AP NEWS

Patrick Shanahan missed deadline on list of cuts to fund border wall

March 15, 2019

Acting Defense Secretary Patrick Shanahan missed a Thursday deadline to turn over a list of military construction projects that could be delayed in order to build President Trump’s border wall.

Mr. Shanahan, in a hearing earlier in the day, had promised Sen. Jack Reed he would produce the list “by the end of today.”

At about 11:30 p.m. Mr. Reed announced that Mr. Shanahan said he would no longer meet the deadline.

“Tonight, the Acting Secretary of Defense informed me he is unable to keep his commitment to share the list of what will be cut to pay for the vanity wall,” Mr. Reed said. “This unacceptable series of evasions should trouble members of Congress, regardless of political party.”

No explanation was given, but the mere possibility of such a list is politically charged.

Democrats have sought the document for weeks, hoping to use it to box Republicans into a corner over Mr. Trump’s wall by pointing to projects in their home states that could be delayed in order to use the money for the border.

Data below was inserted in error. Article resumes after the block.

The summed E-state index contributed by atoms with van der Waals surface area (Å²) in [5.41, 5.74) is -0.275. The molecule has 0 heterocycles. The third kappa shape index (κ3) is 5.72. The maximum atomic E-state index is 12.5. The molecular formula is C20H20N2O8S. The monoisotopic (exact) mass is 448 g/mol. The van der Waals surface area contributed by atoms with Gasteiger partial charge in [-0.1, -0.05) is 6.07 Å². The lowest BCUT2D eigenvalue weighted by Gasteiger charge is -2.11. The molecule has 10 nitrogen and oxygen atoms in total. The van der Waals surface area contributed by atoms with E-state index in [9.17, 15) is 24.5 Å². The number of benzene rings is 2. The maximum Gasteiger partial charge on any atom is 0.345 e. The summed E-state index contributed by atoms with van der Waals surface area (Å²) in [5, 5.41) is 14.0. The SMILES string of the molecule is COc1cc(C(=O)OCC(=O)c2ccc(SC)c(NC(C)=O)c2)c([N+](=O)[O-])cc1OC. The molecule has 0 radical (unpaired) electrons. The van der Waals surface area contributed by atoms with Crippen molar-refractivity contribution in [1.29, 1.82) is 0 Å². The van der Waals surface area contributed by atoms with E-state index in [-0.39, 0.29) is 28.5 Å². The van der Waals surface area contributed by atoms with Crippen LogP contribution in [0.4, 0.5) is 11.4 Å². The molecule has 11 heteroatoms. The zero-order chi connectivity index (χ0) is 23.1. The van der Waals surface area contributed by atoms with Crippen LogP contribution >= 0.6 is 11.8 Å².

One senator said he’d asked each of the service chiefs for their lists, and was told that only Mr. Shanahan could release it.

Under intense questioning in the Armed Services Committee Friday morning Mr. Shanahan and the Pentagon’s comptroller said they don’t plan to cancel any projects, but there are some that were budgeted for this year that will instead be delayed if the money is needed for the border wall.

Mr. Shanahan said he doesn’t have a final list of what will be affected, but after prodding he told Mr. Reed he could get a list of the universe of projects that could be targeted.

Some GOP senators said Mr. Shanahan had promised them nothing in their home states would be at risk.

Democrats wondered how he was able to make such promises if he didn’t know the list.

Senators voted Thursday afternoon to approve a resolution overturning Mr. Trump’s wall-building emergency declaration. But the 59-41 vote was shy of the two-thirds needed to overcome a presidential veto, thanks to the support of some of those senators to whom Mr. Shanahan made promises.